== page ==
This short film is dedicated to the people of Christchurch, New Zealand.

Māori myth tells of an unborn god, Rūaumoko. Within the womb of the Earth Mother Papatūānuku, the unborn god kicks. With each push Rūaumoko makes, the ground above shakes.

This is a dramatization of the 2010 Christchurch Earthquake; the forerunner to the infamous 2011 Quake which shattered the Garden City and its people. Through the eyes of Faith, you will experience the quake as the people felt it and see how it haunts them to this day.

The 2011 Quake is a significant part of Christchurch history and New Zealand. It must not be forgotten.

The ground will tremble soon.

  • Ricky Townsend
  • Ricky Townsend
  • Ricky Townsend
  • Laika Rountree
  • Abdullah Al-Mulla
    A Journey to from Love, Old Airport Road, Yellow Nights
  • Ocean Jones
    Key Cast
  • Laika Rountree
    Key Cast
    "Owen (Voice)"
  • Snow Valormae
    Music Composer
  • Project Type:
    Short, Student
  • Genres:
    Horror, Thriller, Docudrama
  • Runtime:
    15 minutes 1 second
  • Completion Date:
    February 3, 2019
  • Production Budget:
    625 NZD
  • Country of Origin:
    New Zealand
  • Country of Filming:
    New Zealand
  • Language:
  • Shooting Format:
    DCI 4K
  • Aspect Ratio:
  • Film Color:
  • First-time Filmmaker:
  • Student Project:
    Yes - Ilam School of Fine Arts
  • Sydney Indie Film Festival
    New Zealand
    October 24, 2019
    Official Selection - Award Nominated for Best True Story
  • Top of the South Film Festival
    New Zealand
    November 21, 2020
    New Zealand Premiere
    Official Selection
  • Ilam School of Fine Arts: Red Room Film Festival
    New Zealand
    October 21, 2019
    Official Selection
Director Biography - Ricky Townsend

Ricky Townsend is a young filmmaker from Christchurch, New Zealand. Ricky is a fine arts student, specialising in film, at the Ilam School of Fine Arts, University of Canterbury. He is also pursuing an arts degree in Philosophy.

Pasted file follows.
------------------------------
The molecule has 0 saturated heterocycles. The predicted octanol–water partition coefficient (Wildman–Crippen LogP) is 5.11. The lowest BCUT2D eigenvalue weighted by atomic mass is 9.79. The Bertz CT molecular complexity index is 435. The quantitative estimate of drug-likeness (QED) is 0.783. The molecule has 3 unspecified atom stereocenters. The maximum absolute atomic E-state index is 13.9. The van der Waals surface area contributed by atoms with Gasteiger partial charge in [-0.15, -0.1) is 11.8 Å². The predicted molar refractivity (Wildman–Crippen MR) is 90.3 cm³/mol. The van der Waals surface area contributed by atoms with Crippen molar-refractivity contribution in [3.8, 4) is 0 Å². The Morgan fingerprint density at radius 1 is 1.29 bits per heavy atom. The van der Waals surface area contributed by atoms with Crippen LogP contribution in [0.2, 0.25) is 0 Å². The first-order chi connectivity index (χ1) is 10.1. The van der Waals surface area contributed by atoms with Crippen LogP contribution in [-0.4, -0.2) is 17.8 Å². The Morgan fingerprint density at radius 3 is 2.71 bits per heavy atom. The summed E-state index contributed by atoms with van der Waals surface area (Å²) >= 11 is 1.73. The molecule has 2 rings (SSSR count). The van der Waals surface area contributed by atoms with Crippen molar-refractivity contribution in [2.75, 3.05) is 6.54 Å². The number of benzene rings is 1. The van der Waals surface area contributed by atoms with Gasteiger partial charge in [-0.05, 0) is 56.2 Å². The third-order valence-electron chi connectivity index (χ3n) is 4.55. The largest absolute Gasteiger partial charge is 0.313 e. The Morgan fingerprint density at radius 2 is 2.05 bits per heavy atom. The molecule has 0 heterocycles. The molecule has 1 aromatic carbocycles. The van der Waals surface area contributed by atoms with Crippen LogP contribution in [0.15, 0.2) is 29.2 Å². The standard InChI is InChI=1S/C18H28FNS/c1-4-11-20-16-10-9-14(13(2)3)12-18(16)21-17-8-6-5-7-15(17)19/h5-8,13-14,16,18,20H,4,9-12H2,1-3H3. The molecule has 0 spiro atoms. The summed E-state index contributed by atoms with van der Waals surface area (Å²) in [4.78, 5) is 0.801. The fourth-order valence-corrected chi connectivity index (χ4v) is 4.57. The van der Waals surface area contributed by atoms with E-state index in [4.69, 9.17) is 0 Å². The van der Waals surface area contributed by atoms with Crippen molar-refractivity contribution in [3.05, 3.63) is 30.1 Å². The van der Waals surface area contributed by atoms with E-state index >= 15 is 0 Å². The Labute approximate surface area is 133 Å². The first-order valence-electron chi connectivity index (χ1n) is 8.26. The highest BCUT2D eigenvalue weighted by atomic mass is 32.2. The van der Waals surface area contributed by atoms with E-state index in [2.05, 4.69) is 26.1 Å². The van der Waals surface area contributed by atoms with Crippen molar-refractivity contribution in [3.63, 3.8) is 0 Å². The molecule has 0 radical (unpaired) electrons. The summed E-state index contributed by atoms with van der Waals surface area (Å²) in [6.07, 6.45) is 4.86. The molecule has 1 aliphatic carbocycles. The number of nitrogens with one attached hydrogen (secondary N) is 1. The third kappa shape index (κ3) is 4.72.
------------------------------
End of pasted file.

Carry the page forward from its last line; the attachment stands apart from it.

Ricky was diagnosed within the Autism Spectrum Disorder at a very young age. Because of this, Ricky has found filmmaking helps him understand other people and be understood in ways he could never achieve before.

Ricky Townsend’s early work won the Overall Secondary Student Award for the 2016 ‘New Zealand Young Filmmakers Competition’ and the Secondary School Runner Up Award for the 2016 ‘FocusOnAbility Short Film Festival’. Ricky also directed the comedic ‘How To Bus’ social etiquette video with Metro Canterbury which currently has more than 270 thousand views on Facebook.

Ricky has had his recent short films 'Tremble' and 'TRUTH.exe' selected for the 2019 Sydney Indie Film Festival, the 45th Boston Science Fiction Film Festival, the Miami International Science Fiction Film Festival, the SciFi Film Festival, in Australia, the Changing Face International Film Festival and the Top of the South Film Festival.

'TRUTH.exe' won Best Student Film at the Miami International Science Fiction Film festival and 'Tremble' was nominated for Best True Story at the Sydney Indie Film Festival.

Ricky's short film on autism, 'Mr. Savant', is one of 10 winning films in The Outlook for Someday 2019 Film Challenge. A nationwide film competition for people under 24 in New Zealand.

Add Director Biography
Director Statement

I grew up during the pre-quake days of Christchurch and was still very young when the 2011 earthquake hit. Seeing how the earthquakes have changed the city psychologically, physically, creatively and culturally made me realise at a later age just how significant that quake truly was for us, the Christchurch people.

This short film is an amalgamation of different accounts I have heard from multiple people who have experienced the 2010 and 2011 Canterbury quakes.

It was important for me to document the subjective experience of the earthquake; what it was like to actually be there, like a nightmarish collectivist memory.

Ultimately this short film cannot account for the entire experience and trauma that people have gone through during these quakes. Hopefully it will give people who have never experienced a massive earthquake an idea of what it would have been like both physically and emotionally.